Exercising in your 40s cuts chances of stroke by a third
Washington: Exercising in your 40s could cut your risk of a stroke in your 60s by one-third, a latest has revealed.
The study indicated that men and women, who are very fit in their mid to late 40s, are a third less likely to suffer a stroke aged 65-plus than their friends and colleagues.
The result is important because stroke is fourth-biggest killer, claiming twice as many women’s lives as breast cancer and killing more men than prostate and cancer combined.
It is also the main cause of severe disability, the report said.
Doing exercise in your 40s also benefits those with long-term illnesses such as high blood pressure, Type 2 diabetes and atrial fibrillation, which causes a fast heart rate, the researchers said.
The researchers analyzed data on almost 20,000 men and women who had been put through a fitness test on a treadmill while aged between 45 and 50 and had their health tracked until they were at least 65.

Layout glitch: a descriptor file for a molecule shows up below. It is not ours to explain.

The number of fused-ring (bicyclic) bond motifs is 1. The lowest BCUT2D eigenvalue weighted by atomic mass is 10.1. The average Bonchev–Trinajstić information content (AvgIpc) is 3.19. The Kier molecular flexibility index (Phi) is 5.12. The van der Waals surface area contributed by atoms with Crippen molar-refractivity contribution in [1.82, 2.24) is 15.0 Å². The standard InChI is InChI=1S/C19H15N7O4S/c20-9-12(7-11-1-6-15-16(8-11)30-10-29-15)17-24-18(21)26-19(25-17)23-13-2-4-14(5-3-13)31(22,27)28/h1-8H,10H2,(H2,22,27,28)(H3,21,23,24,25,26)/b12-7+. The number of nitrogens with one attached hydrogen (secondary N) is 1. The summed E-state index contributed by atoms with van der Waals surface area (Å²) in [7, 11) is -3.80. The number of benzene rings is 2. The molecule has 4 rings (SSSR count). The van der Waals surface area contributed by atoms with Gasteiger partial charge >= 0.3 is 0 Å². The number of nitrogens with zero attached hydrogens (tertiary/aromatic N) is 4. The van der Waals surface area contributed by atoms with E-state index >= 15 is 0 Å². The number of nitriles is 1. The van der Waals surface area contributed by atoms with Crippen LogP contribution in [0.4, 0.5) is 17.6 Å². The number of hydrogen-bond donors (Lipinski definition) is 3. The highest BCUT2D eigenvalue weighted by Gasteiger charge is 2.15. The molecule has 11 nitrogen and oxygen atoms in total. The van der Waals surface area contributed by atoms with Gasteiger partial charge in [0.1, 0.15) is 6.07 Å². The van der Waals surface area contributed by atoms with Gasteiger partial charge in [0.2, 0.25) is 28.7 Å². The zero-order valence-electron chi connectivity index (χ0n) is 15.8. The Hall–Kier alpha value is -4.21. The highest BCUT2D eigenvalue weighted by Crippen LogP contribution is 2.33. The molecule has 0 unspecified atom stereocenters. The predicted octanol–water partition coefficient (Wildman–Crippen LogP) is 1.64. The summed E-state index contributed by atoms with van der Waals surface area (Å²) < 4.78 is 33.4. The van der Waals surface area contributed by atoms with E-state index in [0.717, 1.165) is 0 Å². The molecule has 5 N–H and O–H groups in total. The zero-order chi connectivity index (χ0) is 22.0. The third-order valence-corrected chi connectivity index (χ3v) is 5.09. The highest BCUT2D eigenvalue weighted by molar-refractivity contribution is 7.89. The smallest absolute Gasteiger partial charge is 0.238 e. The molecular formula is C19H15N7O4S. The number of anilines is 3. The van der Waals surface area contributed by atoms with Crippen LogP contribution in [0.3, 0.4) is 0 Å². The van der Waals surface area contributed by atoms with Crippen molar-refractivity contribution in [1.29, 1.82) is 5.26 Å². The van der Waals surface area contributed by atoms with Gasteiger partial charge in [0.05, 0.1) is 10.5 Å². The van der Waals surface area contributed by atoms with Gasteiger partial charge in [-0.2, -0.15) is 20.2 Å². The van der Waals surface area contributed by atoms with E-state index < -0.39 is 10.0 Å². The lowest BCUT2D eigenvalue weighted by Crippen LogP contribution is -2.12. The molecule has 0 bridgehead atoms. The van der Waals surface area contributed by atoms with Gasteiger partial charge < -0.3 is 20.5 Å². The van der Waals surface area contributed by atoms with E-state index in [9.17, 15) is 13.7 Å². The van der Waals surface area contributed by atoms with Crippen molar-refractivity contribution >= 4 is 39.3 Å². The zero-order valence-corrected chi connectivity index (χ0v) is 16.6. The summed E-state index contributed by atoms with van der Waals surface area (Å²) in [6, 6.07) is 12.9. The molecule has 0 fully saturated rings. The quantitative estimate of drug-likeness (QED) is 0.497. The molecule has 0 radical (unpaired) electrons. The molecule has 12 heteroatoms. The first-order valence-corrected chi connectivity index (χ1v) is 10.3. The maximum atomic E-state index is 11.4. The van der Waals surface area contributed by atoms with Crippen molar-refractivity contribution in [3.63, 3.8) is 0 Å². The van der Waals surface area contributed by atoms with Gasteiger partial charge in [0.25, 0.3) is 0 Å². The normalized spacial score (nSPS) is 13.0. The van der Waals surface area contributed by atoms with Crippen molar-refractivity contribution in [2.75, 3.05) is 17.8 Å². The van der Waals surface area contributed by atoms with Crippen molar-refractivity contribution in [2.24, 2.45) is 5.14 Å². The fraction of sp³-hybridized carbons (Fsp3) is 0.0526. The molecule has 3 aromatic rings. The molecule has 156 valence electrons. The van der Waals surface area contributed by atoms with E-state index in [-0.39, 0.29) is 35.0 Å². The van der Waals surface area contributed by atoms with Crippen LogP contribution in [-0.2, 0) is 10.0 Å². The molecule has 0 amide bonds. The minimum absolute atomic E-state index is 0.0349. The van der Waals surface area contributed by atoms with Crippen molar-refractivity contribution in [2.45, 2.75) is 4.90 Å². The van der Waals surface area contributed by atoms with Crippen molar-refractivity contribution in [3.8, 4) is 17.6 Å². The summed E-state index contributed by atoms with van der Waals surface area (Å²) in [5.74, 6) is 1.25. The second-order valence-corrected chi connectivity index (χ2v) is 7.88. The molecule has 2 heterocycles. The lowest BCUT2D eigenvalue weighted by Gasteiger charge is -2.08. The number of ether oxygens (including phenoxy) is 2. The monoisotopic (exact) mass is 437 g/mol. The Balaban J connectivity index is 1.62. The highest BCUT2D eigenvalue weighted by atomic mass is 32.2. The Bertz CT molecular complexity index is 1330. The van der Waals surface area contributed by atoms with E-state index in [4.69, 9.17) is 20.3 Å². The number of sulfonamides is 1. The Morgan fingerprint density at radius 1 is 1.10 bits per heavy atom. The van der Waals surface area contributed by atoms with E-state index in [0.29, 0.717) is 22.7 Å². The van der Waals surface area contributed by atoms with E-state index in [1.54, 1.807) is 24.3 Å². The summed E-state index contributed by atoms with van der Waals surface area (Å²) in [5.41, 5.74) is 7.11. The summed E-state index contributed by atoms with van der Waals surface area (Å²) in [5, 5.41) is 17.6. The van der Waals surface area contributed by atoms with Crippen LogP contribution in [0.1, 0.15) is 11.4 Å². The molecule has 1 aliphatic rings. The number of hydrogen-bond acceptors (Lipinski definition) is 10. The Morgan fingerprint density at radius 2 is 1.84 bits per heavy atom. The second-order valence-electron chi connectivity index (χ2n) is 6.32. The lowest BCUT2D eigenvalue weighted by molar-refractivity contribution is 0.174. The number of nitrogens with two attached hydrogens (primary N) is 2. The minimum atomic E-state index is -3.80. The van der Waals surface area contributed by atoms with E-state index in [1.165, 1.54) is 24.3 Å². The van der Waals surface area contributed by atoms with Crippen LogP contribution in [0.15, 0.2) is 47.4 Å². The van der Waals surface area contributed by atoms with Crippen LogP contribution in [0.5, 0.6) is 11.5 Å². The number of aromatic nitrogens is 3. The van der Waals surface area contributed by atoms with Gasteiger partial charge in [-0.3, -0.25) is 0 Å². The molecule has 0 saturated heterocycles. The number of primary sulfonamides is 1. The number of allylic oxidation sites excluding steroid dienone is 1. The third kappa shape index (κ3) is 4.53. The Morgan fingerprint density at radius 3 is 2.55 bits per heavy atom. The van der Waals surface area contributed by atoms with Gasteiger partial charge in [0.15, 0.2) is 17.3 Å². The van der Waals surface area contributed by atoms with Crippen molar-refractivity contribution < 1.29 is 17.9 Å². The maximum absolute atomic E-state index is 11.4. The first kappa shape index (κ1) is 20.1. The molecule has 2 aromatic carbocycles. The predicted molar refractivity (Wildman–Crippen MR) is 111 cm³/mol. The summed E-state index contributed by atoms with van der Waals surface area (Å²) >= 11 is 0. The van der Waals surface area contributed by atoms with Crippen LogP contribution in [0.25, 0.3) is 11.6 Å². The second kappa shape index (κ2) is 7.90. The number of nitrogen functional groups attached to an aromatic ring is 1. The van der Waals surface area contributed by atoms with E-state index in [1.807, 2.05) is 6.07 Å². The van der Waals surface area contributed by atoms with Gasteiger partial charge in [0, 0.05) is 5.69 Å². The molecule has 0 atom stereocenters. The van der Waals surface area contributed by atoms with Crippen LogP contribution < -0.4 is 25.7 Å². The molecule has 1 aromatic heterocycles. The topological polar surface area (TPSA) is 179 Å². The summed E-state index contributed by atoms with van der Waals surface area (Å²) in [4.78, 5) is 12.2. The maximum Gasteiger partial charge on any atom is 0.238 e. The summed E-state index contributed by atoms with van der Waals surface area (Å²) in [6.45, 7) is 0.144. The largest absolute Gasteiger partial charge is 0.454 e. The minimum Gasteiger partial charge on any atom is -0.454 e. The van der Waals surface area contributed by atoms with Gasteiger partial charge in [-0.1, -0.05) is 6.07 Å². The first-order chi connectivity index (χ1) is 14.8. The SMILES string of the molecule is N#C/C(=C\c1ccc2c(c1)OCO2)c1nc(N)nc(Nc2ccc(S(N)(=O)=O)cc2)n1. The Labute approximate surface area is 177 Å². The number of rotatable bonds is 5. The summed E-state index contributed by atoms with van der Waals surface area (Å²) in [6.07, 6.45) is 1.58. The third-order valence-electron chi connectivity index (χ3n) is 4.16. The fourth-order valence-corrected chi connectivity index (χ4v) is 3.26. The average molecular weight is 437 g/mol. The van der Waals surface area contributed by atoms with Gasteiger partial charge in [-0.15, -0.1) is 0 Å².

MRI of a brain hemorrhage is one of the possible causes for a stroke.
The fittest 40 per cent in middle-age were 37 per cent less likely than the least fit to suffer a stroke in old age.
The result held even when factors such as diabetes and high blood pressure were taken into account.
The scientists went on to inform that exercise may boost blood flow to the brain, staving off the natural decay of brain tissue.
One of the researchers said: “We all hear that exercise is good for you but many people still don’t do it. Our hope is that this objective data, on preventing fatal disease such as stroke, will help motivate people to get moving and get fit.”